The four participants in a critical micro/miniature cold value chain include the component manufacturer, the material supplier, the tooling provider, and the machinery manufacturer. Each can provide significant input to a successful execution.
Here, we are going to show how the four work together.
Component manufacturer. Since the component manufacturer is the primary contact with the customer, we’ll start there. The component manufacturer naturally takes the lead in coordinating input from the other participants and presenting options and alternatives to the customer to improve component value.
In our case, Sussex Wire serves as the component manufacturer. A designer and manufacturer of specialty metal parts, Sussex uses advanced engineering solutions for tool design, stress and strain analysis, and document control. The tools allow the engineering team to develop prototypes for their customers’ NPD staff to help them predict the ultimate qualities of the product.
The cold forming process starts with analysis of part geometry, including optimal material and dimensional qualities and limitations, as well as analysis of tool design, to allow development of tooling that can withstand repetitive impact to yield exceptionally long life with complementary precision.
This illustration shows the thought process that is needed and the information required for the tool designer to work around.
(Source: Sussex Wire)
In-house tool design is accomplished by 3D using parametric modeling to reduce lead times. Stresses and strains induced during cold forming can be predicted using finite element analysis (FEA) software. Information from these analyses can be provided to the customer to assist their designers to predict the strength of the product. FEA software is also used to predict final shape using part forming analysis.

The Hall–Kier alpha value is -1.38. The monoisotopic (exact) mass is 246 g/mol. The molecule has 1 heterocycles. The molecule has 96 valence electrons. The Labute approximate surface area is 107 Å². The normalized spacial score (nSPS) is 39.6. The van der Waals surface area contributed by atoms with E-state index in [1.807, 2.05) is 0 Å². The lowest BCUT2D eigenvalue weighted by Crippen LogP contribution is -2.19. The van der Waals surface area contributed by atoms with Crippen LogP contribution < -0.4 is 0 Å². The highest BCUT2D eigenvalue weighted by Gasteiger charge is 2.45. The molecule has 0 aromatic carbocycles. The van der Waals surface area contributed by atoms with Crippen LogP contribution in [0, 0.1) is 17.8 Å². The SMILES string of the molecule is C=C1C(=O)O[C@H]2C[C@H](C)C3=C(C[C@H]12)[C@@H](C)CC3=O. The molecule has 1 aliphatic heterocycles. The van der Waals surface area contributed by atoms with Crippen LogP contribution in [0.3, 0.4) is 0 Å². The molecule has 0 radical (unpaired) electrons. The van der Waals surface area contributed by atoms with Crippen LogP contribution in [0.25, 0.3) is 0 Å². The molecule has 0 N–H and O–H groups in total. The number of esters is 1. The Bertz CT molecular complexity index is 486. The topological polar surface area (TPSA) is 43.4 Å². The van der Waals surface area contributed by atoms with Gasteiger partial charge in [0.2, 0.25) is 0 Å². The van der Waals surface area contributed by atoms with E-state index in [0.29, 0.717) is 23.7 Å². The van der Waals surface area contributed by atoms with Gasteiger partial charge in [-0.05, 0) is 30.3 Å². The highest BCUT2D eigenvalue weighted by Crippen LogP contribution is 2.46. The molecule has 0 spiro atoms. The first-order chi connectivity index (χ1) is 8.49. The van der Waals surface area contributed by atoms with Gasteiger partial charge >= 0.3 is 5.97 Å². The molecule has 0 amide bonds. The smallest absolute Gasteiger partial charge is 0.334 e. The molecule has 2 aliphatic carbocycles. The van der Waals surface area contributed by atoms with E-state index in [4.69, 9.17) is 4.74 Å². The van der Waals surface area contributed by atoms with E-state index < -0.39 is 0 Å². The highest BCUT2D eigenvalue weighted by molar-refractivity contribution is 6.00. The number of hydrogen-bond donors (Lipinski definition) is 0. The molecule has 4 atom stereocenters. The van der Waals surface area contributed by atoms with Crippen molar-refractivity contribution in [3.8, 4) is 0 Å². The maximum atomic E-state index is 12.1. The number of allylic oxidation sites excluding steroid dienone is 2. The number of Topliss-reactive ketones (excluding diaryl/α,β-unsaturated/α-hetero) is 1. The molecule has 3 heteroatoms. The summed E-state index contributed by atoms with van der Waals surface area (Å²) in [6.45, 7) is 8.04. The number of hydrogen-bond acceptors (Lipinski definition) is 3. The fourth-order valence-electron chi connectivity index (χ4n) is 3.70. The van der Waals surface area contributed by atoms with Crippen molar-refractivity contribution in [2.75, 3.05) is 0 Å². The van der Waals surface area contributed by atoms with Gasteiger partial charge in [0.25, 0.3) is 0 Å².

Concurrent with component and tool design, one needs to start a discussion on materials, a principal and fundamental factor related to manufacturability. Certain alloys that work for machining simply don’t do as well in a cold forming environment. On the other hand, a material perfectly suited to cold forming may require an exception by the customer to accommodate the roll forming process and its associated benefits. These considerations are best worked out early to avoid engineering delays in the later stages of product development.
Click here to read "The Cold Forming Value Chain in Micro/Miniature Component Design - Part 1"
Materials supplier. Carpenter Technology Corp. develops proprietary iron-, nickel-, cobalt- and titanium-based materials ideally suited to cold forming applications, and is a frequent source for Sussex Wire’s custom component projects. Numerous specialty materials are very well-suited to cold forming, and so expert materials counsel during component design can be rewarding in terms of selection for ultimate strength, geometry, manufacturability, and other critical properties.
According to Carpenter’s white paper, Heading Hints, A Guide to Cold Forming Specialty Alloys, heading is a metalworking process that goes back before the turn of the century and for many years was used only to produce simple fasteners. Today heading is a high-speed, automated, and multi-station operation that is capable of producing not only increasingly complex metal fasteners economically, but a growing variety of other components, including some that are asymmetrical. Combined with this dramatic improvement in heading equipment is the ability to successfully cold form parts from tougher metals, including stainless steels and high-temperature alloys. In other cases, analyses which have been modified for cold forming provide a means for the economical production of certain fastener designs. Tougher tool steels extend the life of heading dies.
Producers like Carpenter also make alloys that are versatile enough to meet fabrication operations that call for both heading and machining. For example, Carpenter’s 302HQ-FM stainless combines the advantages of a popular cold heading grade and a free machining grade.